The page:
Creating a safe space

A safe space is an area where individuals do not encounter discrimination, criticism, harassment, or physical and emotional harm. A safe space can both refer to physical locations, emotional and ideological interactions. A safe space is important for learning and creating a sense of belonging and well-being among individuals and communities. While the perception of safety is personal, there are common principles and practices that help create safe spaces.

This category includes the practices and principles associated with creating a secure learning environment for children while taking into special consideration the needs of migratory children. Although this concept has not been formally evaluated as a distinct intervention or program, extensive research underscores the pivotal role of safe spaces in enhancing the well-being of children. In the school environment, there is much that can be done to assist young people in feeling safe.

“Safe” spaces can offer:

  • Reduced feelings of exclusion and enhancing shared sense of solidarity
  • Higher self-esteem
  • Greater sense of belonging
  • Increased trust in communities
  • Lower levels of internalizing (depression and anxiety) difficulties

‘Safe’ schools and other spaces are likely to help to improve student wellbeing including:

  • Reduced feelings of exclusion and enhancing shared sense of solidarity.
  • Higher self-esteem.
  • Greater sense of belonging.
  • Increased trust in communities.
  • Lower levels of internalising (depression and anxiety) difficulties.
  • Being attentive and respectful to diverse cultural heritages and personal life-stories, empowering the students and parents to share their cultural assets with the school’s community, encouraging self-expression and drawing on cultural funds of knowledge (Bartlett, 2017; Cho, 2019; DeNicolo et al., 2017; Dviv et al., 2017; Isik-Ercan, 2017; Medley 2012; Newcomer 2020).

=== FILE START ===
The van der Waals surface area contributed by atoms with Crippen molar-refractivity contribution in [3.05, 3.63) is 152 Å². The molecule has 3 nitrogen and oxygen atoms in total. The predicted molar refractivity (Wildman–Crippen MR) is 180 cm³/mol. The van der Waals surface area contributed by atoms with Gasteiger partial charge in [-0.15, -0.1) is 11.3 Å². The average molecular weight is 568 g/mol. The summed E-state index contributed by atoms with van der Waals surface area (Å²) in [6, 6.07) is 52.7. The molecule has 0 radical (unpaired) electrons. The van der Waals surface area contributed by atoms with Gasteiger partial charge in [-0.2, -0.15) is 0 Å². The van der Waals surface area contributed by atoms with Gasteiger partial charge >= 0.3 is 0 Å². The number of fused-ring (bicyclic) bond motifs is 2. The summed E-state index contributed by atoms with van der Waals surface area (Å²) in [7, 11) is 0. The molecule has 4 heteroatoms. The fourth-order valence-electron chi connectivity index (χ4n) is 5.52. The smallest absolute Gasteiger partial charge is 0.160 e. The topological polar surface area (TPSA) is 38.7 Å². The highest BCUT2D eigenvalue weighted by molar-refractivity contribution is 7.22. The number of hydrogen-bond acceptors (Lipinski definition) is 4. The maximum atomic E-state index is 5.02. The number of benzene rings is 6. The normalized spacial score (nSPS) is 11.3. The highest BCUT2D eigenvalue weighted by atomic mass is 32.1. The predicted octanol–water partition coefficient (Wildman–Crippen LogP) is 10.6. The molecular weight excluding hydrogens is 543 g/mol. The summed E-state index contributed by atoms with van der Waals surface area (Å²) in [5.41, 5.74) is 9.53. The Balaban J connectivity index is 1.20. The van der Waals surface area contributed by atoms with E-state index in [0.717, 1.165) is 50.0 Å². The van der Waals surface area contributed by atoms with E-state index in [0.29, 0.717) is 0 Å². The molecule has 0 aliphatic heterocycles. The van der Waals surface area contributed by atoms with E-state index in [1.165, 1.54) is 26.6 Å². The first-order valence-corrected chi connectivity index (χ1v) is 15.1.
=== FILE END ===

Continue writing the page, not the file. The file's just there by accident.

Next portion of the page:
• Engaging in culturally responsive teaching – ensuring that school activities reflect the identities and values of students from refugee backgrounds and incorporating these into school curriculum and daily activities (Bartlett 2017; Cho, 2019; Due et al., 2016; Dviv et al., 2017; Schachner et al., 2018). It is noteworthy that migrant and refugee students have frequently been found to report attachment with spaces and activities that did not rely on knowledge of English, such as art and sport (Due et al., 2016).
  • Enacting an ethic of care through meaningful dialogue between teachers and students, providing opportunities for students to engage in caring for and with others, showing affection, creating a classroom atmosphere of empathetic and non-judgemental listening, with teachers positioned as students’ allies, having a ‘safe space’ to calm down, and having a ‘safe person’ to check in with (Birch et al., 2014; Brenner, 2016; Busch et al., 2018; De Castro & Angulo, 2016; De Deckker, 2018; DeNicolo et al., 2017; Lazzari et al., 2020; Schachner et al., 2018).

  • Supporting students’ autonomy – taking students’ points of view into consideration and providing them with opportunities to make their own individual choices related to learning and activities at school (Alivernini et al., 2019).
  • Being patient, establishing limits, ensuring fairness in disciplinary actions, ensuring students understand classroom and playground expectations and rules, having predictable routines (Birch et al., 2014; Cho, 2019; De Castro & Angulo, 2016; De Deckker, 2018; OECD, 2018).
  • Encouraging and facilitating parent and family involvement, developing partnerships with community organisations, and seeking opportunities for expanded learning time and opportunities (Bajaj & Suresh 2018; Birch et al., 2014; Bennouna 2019; Betancourt et al., 2012; Brenner, 2016; Busch et al., 2018; Isik-Ercan 2017; Martin & Suárez-Orozco, 2018; Meloche 2020; Newcomer 2020; Rodriguez, 2019).
  • Challenging deficit notions of students, families, and communities, embracing an approach where diversity is an asset as opposed to an obstacle, establishing a growth mindset among students, and confirming students’ potential as learners (Birch et al., 2014; Brenner 2016; Cho, 2019; Minghua 2013).
  • Facilitating positive intergroup contact among students through collaborative projects and mentoring systems (Bartlett 2017; Faas et al., 2015; Schachner et al., 2018).

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